Damien Zuloaga, Ph.D., a former post-doctoral fellow in the Raber lab, and colleagues at OHSU published results of a study examining the effects of methamphetamine (MA) on the sleep-wake cycle. The article, “Enhanced functional connectivity involving the ventromedial hypothalamus following methamphetamine exposure,” appearing in the 23 September, 2015, edition of Frontiers in Neuroscience, identified MA-induced alterations in coordinated activity in the brain, particularly connectivity involving the ventromedial hypothalamus (VMH). The VMH is the portion of the brain involved in satiety, thermoregulation, and fear.
MA exposure is known to both disrupt and restore circadian rhythms. Previous studies showed that sleep patterns are drastically altered almost immediately following exposure and can persist over the long term when exposure occurs during developmental phases. Other studies illustrated that the sleep rhythms in mice or rats that are arrhythmic due to damage in the portion of the brain that controls circadian cycles, the suprachiasmatic nuclei (SCN), can be regenerated with MA treatment. These findings suggested there may be an MA-sensitive Circadian Oscillator (MASCO) somewhere in the brain that is separate from the SCN. But the location and exact mechanisms were completely unknown.
To test this hypothesis, Zuloaga, Raber, and the team assessed neuronal activation in various parts of the brain following MA exposure under both day and night conditions. They found that such activation was stronger in the light phase than in the dark phase and that–interestingly–functional connectivity between the VMH and other brain areas, including other parts of the hypothalamus as well as the amygdala, was enhanced following MA exposure. These results, along with past findings that show that the VMH is involved in synchronization of circadian rhythms of circulating levels of insulin, glucose, and triglycerides, suggest a role for the VMH in the MASCO. They also suggest new ways to address the effects of MA exposure on the brain. The alterations in coordinated brain activity following MA exposure may play an important role in the substance’s deleterious effects such as anxiety, confusion, and psychotic or violent behavior.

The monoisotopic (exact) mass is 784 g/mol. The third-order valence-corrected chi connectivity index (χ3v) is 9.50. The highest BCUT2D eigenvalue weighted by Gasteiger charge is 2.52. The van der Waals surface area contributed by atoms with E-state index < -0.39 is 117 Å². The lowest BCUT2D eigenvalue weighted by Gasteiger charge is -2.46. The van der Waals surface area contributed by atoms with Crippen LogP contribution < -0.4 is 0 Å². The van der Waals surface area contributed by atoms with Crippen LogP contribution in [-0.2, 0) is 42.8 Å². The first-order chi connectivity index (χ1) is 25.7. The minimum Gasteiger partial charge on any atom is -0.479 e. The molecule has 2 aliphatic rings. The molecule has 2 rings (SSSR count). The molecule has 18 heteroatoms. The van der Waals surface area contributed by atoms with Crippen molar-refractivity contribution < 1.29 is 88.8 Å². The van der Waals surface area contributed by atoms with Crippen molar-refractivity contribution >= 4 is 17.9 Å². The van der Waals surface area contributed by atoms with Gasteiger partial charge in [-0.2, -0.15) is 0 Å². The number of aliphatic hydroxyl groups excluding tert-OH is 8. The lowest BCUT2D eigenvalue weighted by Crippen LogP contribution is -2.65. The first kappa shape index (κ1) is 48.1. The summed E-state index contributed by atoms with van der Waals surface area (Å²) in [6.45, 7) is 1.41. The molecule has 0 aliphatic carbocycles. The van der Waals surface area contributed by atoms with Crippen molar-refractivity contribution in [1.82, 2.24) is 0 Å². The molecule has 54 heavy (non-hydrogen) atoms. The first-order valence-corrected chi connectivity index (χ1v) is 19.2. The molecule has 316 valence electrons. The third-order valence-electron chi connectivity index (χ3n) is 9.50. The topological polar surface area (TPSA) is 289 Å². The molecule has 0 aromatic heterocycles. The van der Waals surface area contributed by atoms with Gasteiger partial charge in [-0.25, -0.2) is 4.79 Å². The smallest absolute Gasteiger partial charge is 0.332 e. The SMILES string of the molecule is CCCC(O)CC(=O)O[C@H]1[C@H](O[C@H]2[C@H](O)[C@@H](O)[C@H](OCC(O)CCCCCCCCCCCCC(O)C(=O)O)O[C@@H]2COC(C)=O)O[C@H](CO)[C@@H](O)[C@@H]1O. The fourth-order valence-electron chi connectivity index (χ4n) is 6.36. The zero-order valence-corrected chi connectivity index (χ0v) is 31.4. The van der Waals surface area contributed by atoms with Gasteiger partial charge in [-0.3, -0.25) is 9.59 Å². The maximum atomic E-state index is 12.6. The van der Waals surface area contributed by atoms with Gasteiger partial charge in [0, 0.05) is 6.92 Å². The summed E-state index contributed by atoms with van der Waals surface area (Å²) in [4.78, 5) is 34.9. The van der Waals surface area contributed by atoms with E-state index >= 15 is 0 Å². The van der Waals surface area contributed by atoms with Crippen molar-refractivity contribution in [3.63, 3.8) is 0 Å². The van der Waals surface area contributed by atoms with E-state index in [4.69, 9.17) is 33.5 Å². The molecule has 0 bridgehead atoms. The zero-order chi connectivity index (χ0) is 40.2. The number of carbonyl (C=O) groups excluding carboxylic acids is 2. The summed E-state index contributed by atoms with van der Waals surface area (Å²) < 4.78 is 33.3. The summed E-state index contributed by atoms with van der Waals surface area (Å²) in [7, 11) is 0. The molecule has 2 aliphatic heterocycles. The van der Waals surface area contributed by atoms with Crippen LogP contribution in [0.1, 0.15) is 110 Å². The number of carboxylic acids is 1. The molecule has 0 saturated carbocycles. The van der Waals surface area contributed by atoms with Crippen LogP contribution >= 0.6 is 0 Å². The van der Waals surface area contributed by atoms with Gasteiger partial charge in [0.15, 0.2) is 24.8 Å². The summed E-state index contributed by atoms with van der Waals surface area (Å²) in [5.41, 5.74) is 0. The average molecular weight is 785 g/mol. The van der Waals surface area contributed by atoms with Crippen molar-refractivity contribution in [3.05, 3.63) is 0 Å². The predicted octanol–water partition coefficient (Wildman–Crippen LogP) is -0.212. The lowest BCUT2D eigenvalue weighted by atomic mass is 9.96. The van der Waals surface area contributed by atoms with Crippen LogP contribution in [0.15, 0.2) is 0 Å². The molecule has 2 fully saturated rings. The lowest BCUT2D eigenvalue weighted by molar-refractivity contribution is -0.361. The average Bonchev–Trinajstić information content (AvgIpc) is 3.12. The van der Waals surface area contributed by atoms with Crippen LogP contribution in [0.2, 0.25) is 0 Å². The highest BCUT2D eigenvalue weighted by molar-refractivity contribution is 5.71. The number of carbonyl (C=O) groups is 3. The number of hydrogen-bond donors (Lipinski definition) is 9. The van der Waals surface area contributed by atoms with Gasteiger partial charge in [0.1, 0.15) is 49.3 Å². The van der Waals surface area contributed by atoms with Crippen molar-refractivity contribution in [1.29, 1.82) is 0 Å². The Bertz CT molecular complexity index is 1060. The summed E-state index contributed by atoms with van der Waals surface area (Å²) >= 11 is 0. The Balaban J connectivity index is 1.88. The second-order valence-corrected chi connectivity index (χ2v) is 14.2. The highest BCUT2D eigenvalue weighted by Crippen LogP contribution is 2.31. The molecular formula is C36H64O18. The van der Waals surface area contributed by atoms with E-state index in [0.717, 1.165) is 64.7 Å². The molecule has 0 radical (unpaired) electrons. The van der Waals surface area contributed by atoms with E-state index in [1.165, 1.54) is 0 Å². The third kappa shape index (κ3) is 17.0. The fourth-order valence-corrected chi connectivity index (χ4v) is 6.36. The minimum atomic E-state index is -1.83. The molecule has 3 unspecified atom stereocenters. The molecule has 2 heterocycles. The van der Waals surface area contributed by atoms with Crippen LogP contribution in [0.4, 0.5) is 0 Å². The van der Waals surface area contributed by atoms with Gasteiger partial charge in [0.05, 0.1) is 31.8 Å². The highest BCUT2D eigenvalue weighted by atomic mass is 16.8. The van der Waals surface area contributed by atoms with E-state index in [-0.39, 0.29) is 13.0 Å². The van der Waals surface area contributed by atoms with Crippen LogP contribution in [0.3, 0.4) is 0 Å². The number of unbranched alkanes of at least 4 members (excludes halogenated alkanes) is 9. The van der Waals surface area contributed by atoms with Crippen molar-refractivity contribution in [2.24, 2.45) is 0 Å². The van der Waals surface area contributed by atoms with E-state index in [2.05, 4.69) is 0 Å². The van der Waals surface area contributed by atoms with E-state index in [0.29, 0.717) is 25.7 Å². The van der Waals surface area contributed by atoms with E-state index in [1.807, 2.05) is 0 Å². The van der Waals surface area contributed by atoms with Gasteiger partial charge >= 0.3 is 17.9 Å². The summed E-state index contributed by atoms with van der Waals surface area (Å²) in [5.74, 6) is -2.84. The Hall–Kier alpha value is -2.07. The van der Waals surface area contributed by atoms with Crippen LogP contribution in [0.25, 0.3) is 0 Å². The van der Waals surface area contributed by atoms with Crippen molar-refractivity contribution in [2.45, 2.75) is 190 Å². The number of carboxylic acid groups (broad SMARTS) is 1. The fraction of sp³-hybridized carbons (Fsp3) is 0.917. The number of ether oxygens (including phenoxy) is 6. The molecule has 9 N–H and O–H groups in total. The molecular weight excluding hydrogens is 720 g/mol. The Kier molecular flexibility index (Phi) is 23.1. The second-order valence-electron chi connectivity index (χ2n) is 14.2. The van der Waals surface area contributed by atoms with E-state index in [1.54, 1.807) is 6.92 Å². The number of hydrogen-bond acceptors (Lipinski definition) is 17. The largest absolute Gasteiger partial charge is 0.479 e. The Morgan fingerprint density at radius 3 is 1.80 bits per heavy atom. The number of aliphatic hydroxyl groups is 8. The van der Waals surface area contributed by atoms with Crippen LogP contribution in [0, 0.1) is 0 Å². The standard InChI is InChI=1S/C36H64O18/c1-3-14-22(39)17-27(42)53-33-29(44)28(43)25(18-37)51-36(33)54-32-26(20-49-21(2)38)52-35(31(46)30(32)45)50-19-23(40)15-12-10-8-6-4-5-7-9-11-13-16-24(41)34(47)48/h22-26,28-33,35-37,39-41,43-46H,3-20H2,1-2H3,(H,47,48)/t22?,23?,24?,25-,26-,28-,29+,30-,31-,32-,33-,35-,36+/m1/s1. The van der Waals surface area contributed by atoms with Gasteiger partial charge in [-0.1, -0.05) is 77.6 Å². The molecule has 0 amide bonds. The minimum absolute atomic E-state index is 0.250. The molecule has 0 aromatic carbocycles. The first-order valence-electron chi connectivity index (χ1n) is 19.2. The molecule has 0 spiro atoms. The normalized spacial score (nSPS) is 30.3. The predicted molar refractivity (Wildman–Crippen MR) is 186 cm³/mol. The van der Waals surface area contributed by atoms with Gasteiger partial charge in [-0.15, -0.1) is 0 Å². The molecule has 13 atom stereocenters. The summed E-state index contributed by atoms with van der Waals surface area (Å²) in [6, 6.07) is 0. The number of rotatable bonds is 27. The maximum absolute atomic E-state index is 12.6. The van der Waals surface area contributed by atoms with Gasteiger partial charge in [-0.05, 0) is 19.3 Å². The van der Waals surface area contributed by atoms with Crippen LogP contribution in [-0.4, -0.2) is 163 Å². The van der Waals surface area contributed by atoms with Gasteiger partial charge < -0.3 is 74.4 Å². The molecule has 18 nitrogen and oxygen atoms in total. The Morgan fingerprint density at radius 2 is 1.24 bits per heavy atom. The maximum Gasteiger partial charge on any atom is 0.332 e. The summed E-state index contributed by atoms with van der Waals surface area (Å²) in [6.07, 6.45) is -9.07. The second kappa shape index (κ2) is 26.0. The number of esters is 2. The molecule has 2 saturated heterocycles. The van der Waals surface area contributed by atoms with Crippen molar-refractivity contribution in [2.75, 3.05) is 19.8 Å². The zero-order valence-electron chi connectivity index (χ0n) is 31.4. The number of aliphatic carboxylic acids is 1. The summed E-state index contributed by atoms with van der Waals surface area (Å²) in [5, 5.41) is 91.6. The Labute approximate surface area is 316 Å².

The findings of increased activation effects during the day compared with the night also provide new information about designing studies on MA, highlighting importance of time of day as an experimental condition.
Together, these findings are an important step in unraveling the precise action MA has on the brain. They also shed light on the nature of functional connectivity to better inform assessments of neural activity patterns. Functional connectivity is an important topic of research as part of the BRAIN (Brain Research through Advancing Innovative Neurotechnologies) initiative, aimed at revolutionizing our understanding of the human brain and leading to new ways to treat and prevent brain disorders.
Read more about the research team their findings here.
Research team: Damian G. Zuloaga, Ph.D., Ovidu D. Iancu, Ph.D., Sydney Weber, Desiree Etzel, Tessa Marzulla, Blair Stewart, Charles N. Allen, Ph.D., Jacob Raber, Ph.D.